In today’s world, it is more important than ever to stand up for what is right. Unfortunately, powerful forces sometimes punish individuals who speak truth to power by ruining their livelihoods or future prospects. In particular, it is common for employers to retaliate against employees who report unethical practices to regulatory authorities.
If you are facing whistleblower retaliation, it is important to seek legal representation. Our Newark employment law attorneys have years of experience advocating on behalf of whistleblowers. Contact our experienced attorney today and let them know more about your situation.
The False Claims Act
Many whistleblowers are unaware that the False Claims Act provides robust protections against employer retaliation. Section 3730(h) of this federal law states that any employee who is harassed, fired, or demoted as a result of investigating or moving to stop an employer from defrauding the United States is entitled to relief.
What protections does the False Claims Act provide?
An individual who assists the government in bringing a lawsuit against an entity that has attempted to defraud the government is known as a qui tam relator. Similarly, qui tam is a type of lawsuit where a private individual, the qui tam relator, assists the government in prosecuting the organization that has attempted to defraud them.
If the lawsuit is successful, the qui tam relator is eligible for a reward. Any individual with information on an entity that has attempted to defraud the government can bring about a qui tam lawsuit. After filing this type of lawsuit, the individual is entitled to certain protections under the False Claims Act.
Qui Tam Provisions
Under the False Claims Act, individuals who file a qui tam lawsuit are protected by the law’s provisions that prevent retaliatory acts and legislative violations. This law was designed to cover employees, independent contractors, and independent agents.
Other Whistleblower Protection Laws in Newark
The False Claims Act isn’t the only federal law in place to protect whistleblowers against employer retaliation. Other legislation includes the following:
- Anti-Money Laundering Whistleblower Protection Law
- Consumer Financial Protection Act
- Consumer Product Safety Improvement Act
- Criminal Antitrust Anti-Retaliation Act
- Dodd-Frank Act (protecting whistleblowing to the SEC and CFTC)
- Energy Reorganization Act
- False Claims Act
- Federal Railroad Safety Act
- Food Safety Modernization Act (FSMA)
- National Transit Systems Security Act
- Sarbanes-Oxley Act
- Surface Transportation Assistance Act
- Taxpayer First Act
- Wendell H. Ford Aviation Investment and Reform Act for the 21st Century
- Whistleblower Protection Act
As you can see, plenty of safeguards can be applied to protect whistleblowers who are only trying to do the right thing. A qualified attorney will be able to interpret the law and advocate for the maximum amount of compensation.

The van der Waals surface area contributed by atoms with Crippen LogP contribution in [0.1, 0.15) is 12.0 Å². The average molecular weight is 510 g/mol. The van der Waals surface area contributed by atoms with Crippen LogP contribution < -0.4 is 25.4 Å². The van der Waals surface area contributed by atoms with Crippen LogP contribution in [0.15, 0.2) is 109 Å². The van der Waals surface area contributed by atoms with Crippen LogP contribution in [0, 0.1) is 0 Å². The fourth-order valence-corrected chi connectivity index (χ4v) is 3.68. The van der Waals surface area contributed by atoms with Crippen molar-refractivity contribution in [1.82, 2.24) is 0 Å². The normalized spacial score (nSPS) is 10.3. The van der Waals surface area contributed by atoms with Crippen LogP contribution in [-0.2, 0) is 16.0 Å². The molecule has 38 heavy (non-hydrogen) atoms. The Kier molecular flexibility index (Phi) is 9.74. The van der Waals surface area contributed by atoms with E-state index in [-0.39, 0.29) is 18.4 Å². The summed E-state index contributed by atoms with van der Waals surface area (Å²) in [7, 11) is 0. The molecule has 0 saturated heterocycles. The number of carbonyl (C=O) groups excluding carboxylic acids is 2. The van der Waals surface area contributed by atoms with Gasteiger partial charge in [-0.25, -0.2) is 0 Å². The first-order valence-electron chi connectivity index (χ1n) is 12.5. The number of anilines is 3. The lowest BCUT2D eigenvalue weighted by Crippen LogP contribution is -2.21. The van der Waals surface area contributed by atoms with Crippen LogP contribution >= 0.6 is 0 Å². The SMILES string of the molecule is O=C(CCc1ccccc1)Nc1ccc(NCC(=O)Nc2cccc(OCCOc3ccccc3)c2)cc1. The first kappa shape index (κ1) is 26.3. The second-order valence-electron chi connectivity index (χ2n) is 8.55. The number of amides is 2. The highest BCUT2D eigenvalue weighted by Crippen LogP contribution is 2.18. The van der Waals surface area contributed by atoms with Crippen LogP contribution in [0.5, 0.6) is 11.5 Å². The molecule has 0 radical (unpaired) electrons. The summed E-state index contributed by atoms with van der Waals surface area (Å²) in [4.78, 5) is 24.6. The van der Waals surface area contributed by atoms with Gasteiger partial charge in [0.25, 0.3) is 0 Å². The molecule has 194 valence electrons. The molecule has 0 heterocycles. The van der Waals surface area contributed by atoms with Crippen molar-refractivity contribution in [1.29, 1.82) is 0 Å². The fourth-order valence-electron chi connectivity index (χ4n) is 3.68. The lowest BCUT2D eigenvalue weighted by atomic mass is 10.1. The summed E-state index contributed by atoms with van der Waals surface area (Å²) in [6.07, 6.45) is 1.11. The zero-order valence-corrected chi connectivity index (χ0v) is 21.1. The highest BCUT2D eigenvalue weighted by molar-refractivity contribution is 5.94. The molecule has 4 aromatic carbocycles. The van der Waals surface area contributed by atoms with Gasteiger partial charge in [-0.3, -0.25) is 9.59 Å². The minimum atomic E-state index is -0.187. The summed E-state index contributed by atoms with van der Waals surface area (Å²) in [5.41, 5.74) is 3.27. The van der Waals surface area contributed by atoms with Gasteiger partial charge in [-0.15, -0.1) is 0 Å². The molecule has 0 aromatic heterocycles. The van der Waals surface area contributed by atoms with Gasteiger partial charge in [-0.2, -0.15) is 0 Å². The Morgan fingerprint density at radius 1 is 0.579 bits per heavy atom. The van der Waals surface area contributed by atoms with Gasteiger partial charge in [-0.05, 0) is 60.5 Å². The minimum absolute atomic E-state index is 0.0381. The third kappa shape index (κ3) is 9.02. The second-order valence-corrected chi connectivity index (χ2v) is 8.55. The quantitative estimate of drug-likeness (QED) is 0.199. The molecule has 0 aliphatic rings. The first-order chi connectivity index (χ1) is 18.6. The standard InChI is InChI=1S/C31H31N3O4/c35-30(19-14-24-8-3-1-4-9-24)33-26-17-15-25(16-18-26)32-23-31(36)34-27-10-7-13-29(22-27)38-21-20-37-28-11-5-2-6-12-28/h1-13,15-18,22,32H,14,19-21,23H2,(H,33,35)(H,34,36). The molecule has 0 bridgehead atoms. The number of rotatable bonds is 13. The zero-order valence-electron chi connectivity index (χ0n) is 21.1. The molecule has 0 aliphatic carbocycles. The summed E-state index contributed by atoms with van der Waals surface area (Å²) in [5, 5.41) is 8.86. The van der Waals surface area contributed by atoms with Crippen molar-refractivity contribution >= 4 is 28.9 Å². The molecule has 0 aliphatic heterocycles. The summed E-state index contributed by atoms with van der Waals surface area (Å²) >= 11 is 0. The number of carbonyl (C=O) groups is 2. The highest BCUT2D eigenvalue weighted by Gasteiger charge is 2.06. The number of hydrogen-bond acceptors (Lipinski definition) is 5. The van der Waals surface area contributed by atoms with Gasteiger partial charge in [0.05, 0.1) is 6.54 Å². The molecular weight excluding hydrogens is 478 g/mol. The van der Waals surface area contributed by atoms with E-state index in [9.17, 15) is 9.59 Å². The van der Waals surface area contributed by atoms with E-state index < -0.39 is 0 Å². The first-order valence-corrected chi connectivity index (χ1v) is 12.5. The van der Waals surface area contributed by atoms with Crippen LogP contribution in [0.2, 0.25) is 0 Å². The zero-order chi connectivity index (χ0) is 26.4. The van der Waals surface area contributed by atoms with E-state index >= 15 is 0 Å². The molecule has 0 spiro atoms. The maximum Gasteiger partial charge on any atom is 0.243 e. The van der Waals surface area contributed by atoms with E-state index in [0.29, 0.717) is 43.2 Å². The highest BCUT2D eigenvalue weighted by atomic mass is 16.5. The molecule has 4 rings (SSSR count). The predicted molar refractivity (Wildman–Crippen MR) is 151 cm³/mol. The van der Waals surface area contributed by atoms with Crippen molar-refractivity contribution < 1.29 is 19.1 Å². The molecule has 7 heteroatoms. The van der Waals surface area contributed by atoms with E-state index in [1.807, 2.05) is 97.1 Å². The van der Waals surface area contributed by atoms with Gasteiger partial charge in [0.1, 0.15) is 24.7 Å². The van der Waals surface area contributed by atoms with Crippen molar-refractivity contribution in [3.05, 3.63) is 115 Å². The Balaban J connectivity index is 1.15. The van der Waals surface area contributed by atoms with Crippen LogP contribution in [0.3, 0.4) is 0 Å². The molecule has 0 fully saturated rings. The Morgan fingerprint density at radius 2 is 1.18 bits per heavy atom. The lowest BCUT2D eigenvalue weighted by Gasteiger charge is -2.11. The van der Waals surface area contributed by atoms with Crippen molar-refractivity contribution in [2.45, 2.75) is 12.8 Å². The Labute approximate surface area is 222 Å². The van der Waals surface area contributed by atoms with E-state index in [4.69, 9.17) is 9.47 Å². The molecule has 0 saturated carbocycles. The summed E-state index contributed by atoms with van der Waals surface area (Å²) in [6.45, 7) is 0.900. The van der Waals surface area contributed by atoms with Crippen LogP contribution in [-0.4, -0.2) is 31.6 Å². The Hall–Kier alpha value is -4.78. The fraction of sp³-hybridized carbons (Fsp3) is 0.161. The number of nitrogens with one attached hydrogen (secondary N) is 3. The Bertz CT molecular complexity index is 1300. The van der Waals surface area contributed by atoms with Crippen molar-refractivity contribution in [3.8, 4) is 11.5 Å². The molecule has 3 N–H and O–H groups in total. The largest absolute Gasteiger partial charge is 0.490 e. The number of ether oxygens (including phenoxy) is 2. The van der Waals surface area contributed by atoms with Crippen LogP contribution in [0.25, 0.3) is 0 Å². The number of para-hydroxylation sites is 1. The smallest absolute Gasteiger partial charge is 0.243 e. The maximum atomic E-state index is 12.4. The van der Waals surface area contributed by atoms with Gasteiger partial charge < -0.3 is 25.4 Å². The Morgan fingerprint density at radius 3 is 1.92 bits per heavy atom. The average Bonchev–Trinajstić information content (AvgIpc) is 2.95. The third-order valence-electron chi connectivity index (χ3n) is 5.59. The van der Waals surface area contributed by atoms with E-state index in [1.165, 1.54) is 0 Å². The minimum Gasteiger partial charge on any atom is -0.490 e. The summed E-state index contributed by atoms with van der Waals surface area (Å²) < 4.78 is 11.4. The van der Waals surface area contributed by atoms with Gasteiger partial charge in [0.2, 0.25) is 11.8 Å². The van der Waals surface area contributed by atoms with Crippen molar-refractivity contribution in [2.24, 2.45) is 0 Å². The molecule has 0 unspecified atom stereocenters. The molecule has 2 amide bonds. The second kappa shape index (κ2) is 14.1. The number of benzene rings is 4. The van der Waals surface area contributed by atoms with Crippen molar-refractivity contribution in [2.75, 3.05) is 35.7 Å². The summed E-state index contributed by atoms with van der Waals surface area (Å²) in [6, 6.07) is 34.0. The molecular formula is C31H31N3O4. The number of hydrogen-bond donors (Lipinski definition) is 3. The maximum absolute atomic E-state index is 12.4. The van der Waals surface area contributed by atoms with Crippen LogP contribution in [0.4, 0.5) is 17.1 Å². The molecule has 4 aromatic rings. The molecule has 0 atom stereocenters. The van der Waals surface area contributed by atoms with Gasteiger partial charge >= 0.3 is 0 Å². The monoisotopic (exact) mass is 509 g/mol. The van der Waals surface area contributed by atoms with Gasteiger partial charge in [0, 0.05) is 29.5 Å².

What is whistleblower retaliation?
Although it might not initially seem that way, whistleblower retaliation applies to a broad group of employer responses to whistleblower actions. As such, retaliation can take many forms, a small number of which are outlined below:
- Wage garnishment
- Retaliatory investigation
- Forced administrative leave
- Threats of adverse action
- Unnecessary surveillance
- Outing of the whistleblower
- Promotion of a hostile work environment at the whistleblower’s expense
- Unnecessary performance evaluations
- Strategic use of performance evaluations as a pretext for termination
- A retaliatory lawsuit against the whistleblower
It is important to note that retaliation claims are evaluated by the Department of Labor’s Administrative Review Board. This board takes retaliation very seriously and is known for its broad interpretation of the concept. Consequently, the above list represents a fraction of what could constitute retaliation.
Are you being retaliated against in Newark?
Unfortunately, it can be difficult to determine whether your employer is retaliating against you. Some companies go to great lengths to muddy the waters and trick employees into thinking that certain disciplinary actions are a result of their job performance when it is actually unfair punishment.
Remember that retaliation doesn’t necessarily result in termination. You could be denied a promotion, transferred to another department, or deprived of certain responsibilities that you enjoy.
If you suspect you are being retaliated against, it is important to document and save any evidence that you could use against the employer. From there, you can contact NJ Employment Lawyers, where an expert attorney can give you more comprehensive advice.
Do you qualify as a whistleblower?
A whistleblower is an employee of a company who possesses detailed information concerning fraud that the company might be committing. Their evidence must be based on their own personal knowledge of the company’s actions. For that reason, information derived from media or internet sources is usually unacceptable.
If you have questions about whether you qualify as a whistleblower, contact an expert attorney at NJ Employment Lawyers today. Additionally, if you or a loved one are experiencing retaliation after reporting your company’s fraudulent actions, get in touch with NJ Employment Lawyers as soon as possible.